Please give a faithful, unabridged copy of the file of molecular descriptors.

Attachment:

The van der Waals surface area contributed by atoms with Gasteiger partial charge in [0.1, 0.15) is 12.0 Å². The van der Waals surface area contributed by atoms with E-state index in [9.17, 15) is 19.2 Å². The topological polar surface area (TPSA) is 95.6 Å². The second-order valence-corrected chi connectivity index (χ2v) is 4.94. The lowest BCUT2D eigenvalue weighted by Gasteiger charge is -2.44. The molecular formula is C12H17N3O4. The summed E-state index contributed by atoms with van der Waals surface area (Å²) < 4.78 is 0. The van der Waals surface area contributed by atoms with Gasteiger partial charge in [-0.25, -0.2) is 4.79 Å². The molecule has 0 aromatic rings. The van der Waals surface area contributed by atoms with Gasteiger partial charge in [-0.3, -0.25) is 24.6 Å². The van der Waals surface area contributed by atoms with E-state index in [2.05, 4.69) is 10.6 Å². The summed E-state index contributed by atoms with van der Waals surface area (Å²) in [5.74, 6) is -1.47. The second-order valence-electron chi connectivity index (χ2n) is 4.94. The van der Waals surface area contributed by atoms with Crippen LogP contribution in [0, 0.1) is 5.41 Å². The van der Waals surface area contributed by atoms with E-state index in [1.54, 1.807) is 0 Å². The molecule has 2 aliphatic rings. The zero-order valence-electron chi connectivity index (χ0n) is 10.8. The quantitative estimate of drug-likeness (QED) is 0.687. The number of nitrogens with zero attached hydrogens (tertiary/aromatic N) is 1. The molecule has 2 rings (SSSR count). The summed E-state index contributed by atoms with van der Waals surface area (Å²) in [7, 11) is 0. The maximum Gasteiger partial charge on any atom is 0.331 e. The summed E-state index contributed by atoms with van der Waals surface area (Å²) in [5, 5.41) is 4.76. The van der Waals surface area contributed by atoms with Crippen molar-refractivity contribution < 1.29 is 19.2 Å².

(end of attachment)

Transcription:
The van der Waals surface area contributed by atoms with Gasteiger partial charge in [0.1, 0.15) is 12.0 Å². The van der Waals surface area contributed by atoms with E-state index in [9.17, 15) is 19.2 Å². The topological polar surface area (TPSA) is 95.6 Å². The second-order valence-corrected chi connectivity index (χ2v) is 4.94. The lowest BCUT2D eigenvalue weighted by Gasteiger charge is -2.44. The molecular formula is C12H17N3O4. The summed E-state index contributed by atoms with van der Waals surface area (Å²) < 4.78 is 0. The van der Waals surface area contributed by atoms with Gasteiger partial charge in [-0.25, -0.2) is 4.79 Å². The molecule has 0 aromatic rings. The van der Waals surface area contributed by atoms with Gasteiger partial charge in [-0.3, -0.25) is 24.6 Å². The van der Waals surface area contributed by atoms with E-state index in [2.05, 4.69) is 10.6 Å². The summed E-state index contributed by atoms with van der Waals surface area (Å²) in [5.74, 6) is -1.47. The second-order valence-electron chi connectivity index (χ2n) is 4.94. The van der Waals surface area contributed by atoms with Crippen LogP contribution in [0, 0.1) is 5.41 Å². The van der Waals surface area contributed by atoms with E-state index in [1.54, 1.807) is 0 Å². The molecule has 2 aliphatic rings. The zero-order valence-electron chi connectivity index (χ0n) is 10.8. The quantitative estimate of drug-likeness (QED) is 0.687. The number of nitrogens with zero attached hydrogens (tertiary/aromatic N) is 1. The molecule has 2 rings (SSSR count). The summed E-state index contributed by atoms with van der Waals surface area (Å²) in [7, 11) is 0. The maximum Gasteiger partial charge on any atom is 0.331 e. The summed E-state index contributed by atoms with van der Waals surface area (Å²) in [5, 5.41) is 4.76. The van der Waals surface area contributed by atoms with Crippen molar-refractivity contribution < 1.29 is 19.2 Å².